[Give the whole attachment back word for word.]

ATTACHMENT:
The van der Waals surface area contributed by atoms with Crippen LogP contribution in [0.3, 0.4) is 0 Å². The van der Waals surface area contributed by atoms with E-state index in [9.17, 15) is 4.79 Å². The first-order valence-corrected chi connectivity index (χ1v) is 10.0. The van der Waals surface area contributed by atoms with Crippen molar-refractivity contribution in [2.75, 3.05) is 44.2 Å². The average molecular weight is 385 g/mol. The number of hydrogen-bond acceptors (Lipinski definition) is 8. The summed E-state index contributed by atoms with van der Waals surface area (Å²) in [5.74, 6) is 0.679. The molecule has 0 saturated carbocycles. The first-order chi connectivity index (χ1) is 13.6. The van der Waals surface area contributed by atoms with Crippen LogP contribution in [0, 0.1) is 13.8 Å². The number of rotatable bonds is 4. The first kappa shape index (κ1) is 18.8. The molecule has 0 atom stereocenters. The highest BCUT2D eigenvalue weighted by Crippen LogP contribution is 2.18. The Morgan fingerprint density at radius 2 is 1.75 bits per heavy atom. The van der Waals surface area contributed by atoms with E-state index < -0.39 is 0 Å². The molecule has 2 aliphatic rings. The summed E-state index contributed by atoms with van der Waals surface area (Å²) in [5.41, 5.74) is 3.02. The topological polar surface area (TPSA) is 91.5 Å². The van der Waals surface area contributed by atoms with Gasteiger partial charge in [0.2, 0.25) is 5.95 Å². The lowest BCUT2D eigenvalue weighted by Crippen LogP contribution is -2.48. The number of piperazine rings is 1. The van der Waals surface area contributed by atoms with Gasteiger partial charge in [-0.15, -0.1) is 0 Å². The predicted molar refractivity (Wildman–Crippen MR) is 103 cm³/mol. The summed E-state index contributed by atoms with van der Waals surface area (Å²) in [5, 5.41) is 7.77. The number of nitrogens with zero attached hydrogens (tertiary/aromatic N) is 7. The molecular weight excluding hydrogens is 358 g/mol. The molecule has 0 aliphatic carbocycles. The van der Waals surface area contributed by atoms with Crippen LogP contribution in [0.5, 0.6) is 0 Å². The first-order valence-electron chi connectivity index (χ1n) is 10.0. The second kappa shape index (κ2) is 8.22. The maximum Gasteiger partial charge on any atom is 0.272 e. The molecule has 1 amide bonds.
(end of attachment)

The van der Waals surface area contributed by atoms with Crippen LogP contribution in [0.3, 0.4) is 0 Å². The van der Waals surface area contributed by atoms with E-state index in [9.17, 15) is 4.79 Å². The first-order valence-corrected chi connectivity index (χ1v) is 10.0. The van der Waals surface area contributed by atoms with Crippen molar-refractivity contribution in [2.75, 3.05) is 44.2 Å². The average molecular weight is 385 g/mol. The number of hydrogen-bond acceptors (Lipinski definition) is 8. The summed E-state index contributed by atoms with van der Waals surface area (Å²) in [5.74, 6) is 0.679. The molecule has 0 saturated carbocycles. The first-order chi connectivity index (χ1) is 13.6. The van der Waals surface area contributed by atoms with Crippen LogP contribution in [0, 0.1) is 13.8 Å². The number of rotatable bonds is 4. The first kappa shape index (κ1) is 18.8. The molecule has 0 atom stereocenters. The highest BCUT2D eigenvalue weighted by Crippen LogP contribution is 2.18. The Morgan fingerprint density at radius 2 is 1.75 bits per heavy atom. The van der Waals surface area contributed by atoms with E-state index < -0.39 is 0 Å². The molecule has 2 aliphatic rings. The summed E-state index contributed by atoms with van der Waals surface area (Å²) in [5.41, 5.74) is 3.02. The topological polar surface area (TPSA) is 91.5 Å². The van der Waals surface area contributed by atoms with Gasteiger partial charge in [0.2, 0.25) is 5.95 Å². The lowest BCUT2D eigenvalue weighted by Crippen LogP contribution is -2.48. The number of piperazine rings is 1. The van der Waals surface area contributed by atoms with Gasteiger partial charge in [-0.15, -0.1) is 0 Å². The predicted molar refractivity (Wildman–Crippen MR) is 103 cm³/mol. The summed E-state index contributed by atoms with van der Waals surface area (Å²) in [5, 5.41) is 7.77. The number of nitrogens with zero attached hydrogens (tertiary/aromatic N) is 7. The molecular weight excluding hydrogens is 358 g/mol. The molecule has 0 aliphatic carbocycles. The van der Waals surface area contributed by atoms with Crippen LogP contribution in [0.5, 0.6) is 0 Å². The first-order valence-electron chi connectivity index (χ1n) is 10.0. The second kappa shape index (κ2) is 8.22. The maximum Gasteiger partial charge on any atom is 0.272 e. The molecule has 1 amide bonds.